In this month that holds Valentine’s Day, I’ve been thinking about what it’s all about, really. It is a big commercial day: flowers; candy, especially chocolate; dinners out at nice restaurants; gifts; and a day when some people propose marriage to the ones they love. Shopping aisles are full of red and pink everything trying to draw us into the “spirit of the day.” I believe in love, but maybe on a softer, quieter level.

The love I’d like to talk about this month is self-love. Experts say that if you can’t love yourself, you can’t really love someone else. What are the signs of self-love?

eating properly
getting enough sleep
being at least a little social
moving your body/exercise
being kind to yourself
forgiving yourself when you make mistakes
appreciating yourself when you accomplish something you’ve been working toward
rewarding yourself in some way for that accomplishment
talking to yourself as you do to a good friend
having some fun
and on and on with all the positive thoughts you can muster for yourself

Here is a poem I found by e.h. (Erin Hanson) that gave me food for thought. I hope it will for you, too.

Not

You are not your age,
Nor the size of clothes you wear.
You are not a weight,
Or the colour of your hair.
You are not your name,
Or the dimples in your cheeks.
You are all the books you read,
And all the words you speak.
You are your croaky morning voice,
And the smiles you try to hide.
You’re the sweetness in your laughter,
And every tear you’ve cried.
You’re the songs you sing so loudly,
When you know you’re all alone.
You’re the places that you’ve been to,
And the one that you call home.
You’re the things that you believe in,
And the people that you love.
You’re the photos in your bedroom,
And the future you dream of.
You’re made of so much beauty,
But it seems that you forgot,
When you decided that you were defined
By all the things you’re not.

https://ericalayne.co/youre-made-much-beauty-seems-forgot-printable/

What are some things you know you are that you don’t show to the world? Make a list, then write about one of them: what makes it you, why don’t you show it, how do you feel about hiding it?

How have you defined yourself in ways you are really not.

Write a poem contrasting an aspect that is the real you with one you show the world.

Introspection is my word for 2020. I’m at a crossroads in my life, and I need to look inward to find out what comes next. There was a time when age 70 sounded old to me. Now that I’m there, I’ve pushed old up to at least 80! My body often tells me I’m older than my mind feels, but I’m still looking for adventure. I can’t just sit around waiting for my time to trickle down to nothing. Hence the word Introspection. I think I must find and/or create the next phase of my life through looking within. Here is a poem from my book Just Show Up that expresses my desire to still find meaning in my life moving into the last phase of it.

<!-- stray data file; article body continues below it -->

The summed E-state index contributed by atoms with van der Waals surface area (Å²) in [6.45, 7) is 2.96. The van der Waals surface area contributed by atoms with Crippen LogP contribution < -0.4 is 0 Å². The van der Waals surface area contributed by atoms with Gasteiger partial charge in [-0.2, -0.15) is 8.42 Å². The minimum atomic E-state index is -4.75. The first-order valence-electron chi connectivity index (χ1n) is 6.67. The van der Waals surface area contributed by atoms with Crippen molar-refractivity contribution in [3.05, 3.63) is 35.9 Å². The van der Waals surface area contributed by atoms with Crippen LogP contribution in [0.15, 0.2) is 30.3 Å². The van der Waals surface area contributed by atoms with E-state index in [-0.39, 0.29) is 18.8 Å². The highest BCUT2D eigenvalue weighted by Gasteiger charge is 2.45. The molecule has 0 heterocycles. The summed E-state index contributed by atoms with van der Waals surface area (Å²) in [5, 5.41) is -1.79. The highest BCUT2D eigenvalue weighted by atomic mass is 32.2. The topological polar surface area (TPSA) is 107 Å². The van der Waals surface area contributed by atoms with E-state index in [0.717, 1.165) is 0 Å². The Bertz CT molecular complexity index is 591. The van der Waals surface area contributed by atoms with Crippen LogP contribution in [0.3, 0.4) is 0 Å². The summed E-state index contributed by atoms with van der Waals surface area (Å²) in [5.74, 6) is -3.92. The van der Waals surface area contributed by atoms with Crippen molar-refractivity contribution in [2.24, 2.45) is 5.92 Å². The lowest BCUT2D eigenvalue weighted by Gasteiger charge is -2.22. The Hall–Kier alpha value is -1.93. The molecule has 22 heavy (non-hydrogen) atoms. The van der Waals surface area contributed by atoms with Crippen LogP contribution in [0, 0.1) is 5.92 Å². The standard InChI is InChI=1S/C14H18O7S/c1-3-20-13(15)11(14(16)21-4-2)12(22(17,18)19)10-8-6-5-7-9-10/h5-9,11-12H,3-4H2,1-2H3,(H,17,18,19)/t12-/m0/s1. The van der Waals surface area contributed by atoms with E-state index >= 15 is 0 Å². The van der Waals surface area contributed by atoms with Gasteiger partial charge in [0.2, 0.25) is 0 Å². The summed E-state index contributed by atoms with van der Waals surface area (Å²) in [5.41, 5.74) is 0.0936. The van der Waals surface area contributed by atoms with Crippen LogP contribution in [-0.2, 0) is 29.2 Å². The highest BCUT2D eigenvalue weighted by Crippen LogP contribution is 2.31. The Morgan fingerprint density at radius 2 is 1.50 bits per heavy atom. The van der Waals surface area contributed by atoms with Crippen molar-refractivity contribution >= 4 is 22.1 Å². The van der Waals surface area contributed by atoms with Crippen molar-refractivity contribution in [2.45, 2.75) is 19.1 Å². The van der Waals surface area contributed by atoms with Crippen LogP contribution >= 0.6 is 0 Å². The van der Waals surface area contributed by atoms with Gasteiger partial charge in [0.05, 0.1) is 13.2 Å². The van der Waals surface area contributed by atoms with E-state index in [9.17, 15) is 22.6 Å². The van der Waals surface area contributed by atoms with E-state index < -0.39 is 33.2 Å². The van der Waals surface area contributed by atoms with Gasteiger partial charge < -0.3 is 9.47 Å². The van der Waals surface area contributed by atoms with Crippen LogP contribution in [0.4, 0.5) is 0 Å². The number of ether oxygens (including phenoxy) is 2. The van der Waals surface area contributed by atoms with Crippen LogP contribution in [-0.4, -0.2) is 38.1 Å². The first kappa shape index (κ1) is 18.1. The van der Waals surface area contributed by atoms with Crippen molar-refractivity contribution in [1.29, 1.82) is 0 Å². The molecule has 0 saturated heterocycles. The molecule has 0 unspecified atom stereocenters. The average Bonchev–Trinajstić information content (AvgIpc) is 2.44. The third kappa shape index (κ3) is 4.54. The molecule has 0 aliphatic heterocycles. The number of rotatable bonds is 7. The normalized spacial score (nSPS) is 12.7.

Sleep Walking

“People say that what we’re all seeking is a meaning
for life. . . . I think that what we’re seeking is an
experience of being alive. . . .”
Joseph Campbell

Do you know what I miss in my life?
Having no idea of what comes next–
the vision of “what if”
driving me forward
toward a gaping chasm,
unhooking my tether from fear,
kicking up the dust in my soul,
pushing me into the flames.

Do you know what else I miss in my life?
The unreserved offering of myself
to a calling that consumes me,
infusing substance into intention,
bearing me higher until I touch
the feathers of angels.

Do you know what I’m missing most in my life?
Sprinting to the peak,
dancing there in the rain
until a bolt of lightning
strikes me down,
then bursting upward
as fire in the night sky.

Write about what your life is missing and how you can create that missing piece moving forward.

Look inside yourself and find something that excites you, then write how you can incorporate it into your life.

Choose a word for your year and write about how you will use it in 2020.

Happy New Year!

Most of us are thinking about gift-giving around this time of year, and it is often a stressful time. That defeats the purpose of gift-giving, which could be joyful and fun. Maybe we can begin with a gift to ourselves, one of calm and peacefulness during this season of many different celebrations. How can we “buy” that gift for ourselves?